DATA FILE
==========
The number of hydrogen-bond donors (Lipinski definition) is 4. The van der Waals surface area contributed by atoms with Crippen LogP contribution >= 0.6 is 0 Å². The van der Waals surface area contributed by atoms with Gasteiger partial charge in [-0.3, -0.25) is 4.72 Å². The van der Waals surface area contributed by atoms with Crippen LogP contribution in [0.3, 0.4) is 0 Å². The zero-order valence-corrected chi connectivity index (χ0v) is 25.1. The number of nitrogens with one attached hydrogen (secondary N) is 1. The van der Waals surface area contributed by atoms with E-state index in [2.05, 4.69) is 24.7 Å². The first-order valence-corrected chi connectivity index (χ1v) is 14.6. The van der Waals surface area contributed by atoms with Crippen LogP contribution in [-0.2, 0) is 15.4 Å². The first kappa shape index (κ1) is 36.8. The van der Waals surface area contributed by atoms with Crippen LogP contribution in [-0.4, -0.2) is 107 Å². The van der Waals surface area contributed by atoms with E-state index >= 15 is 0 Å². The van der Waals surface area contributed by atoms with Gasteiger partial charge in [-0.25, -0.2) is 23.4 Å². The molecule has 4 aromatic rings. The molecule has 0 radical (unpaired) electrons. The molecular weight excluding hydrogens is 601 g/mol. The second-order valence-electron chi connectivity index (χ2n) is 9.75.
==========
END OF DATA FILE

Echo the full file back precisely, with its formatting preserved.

The number of hydrogen-bond donors (Lipinski definition) is 4. The van der Waals surface area contributed by atoms with Crippen LogP contribution >= 0.6 is 0 Å². The van der Waals surface area contributed by atoms with Gasteiger partial charge in [-0.3, -0.25) is 4.72 Å². The van der Waals surface area contributed by atoms with Crippen LogP contribution in [0.3, 0.4) is 0 Å². The zero-order valence-corrected chi connectivity index (χ0v) is 25.1. The number of nitrogens with one attached hydrogen (secondary N) is 1. The van der Waals surface area contributed by atoms with E-state index in [2.05, 4.69) is 24.7 Å². The first-order valence-corrected chi connectivity index (χ1v) is 14.6. The van der Waals surface area contributed by atoms with Crippen LogP contribution in [-0.2, 0) is 15.4 Å². The first kappa shape index (κ1) is 36.8. The van der Waals surface area contributed by atoms with Crippen LogP contribution in [-0.4, -0.2) is 107 Å². The van der Waals surface area contributed by atoms with E-state index >= 15 is 0 Å². The van der Waals surface area contributed by atoms with Gasteiger partial charge in [-0.25, -0.2) is 23.4 Å². The molecule has 4 aromatic rings. The molecule has 0 radical (unpaired) electrons. The molecular weight excluding hydrogens is 601 g/mol. The second-order valence-electron chi connectivity index (χ2n) is 9.75.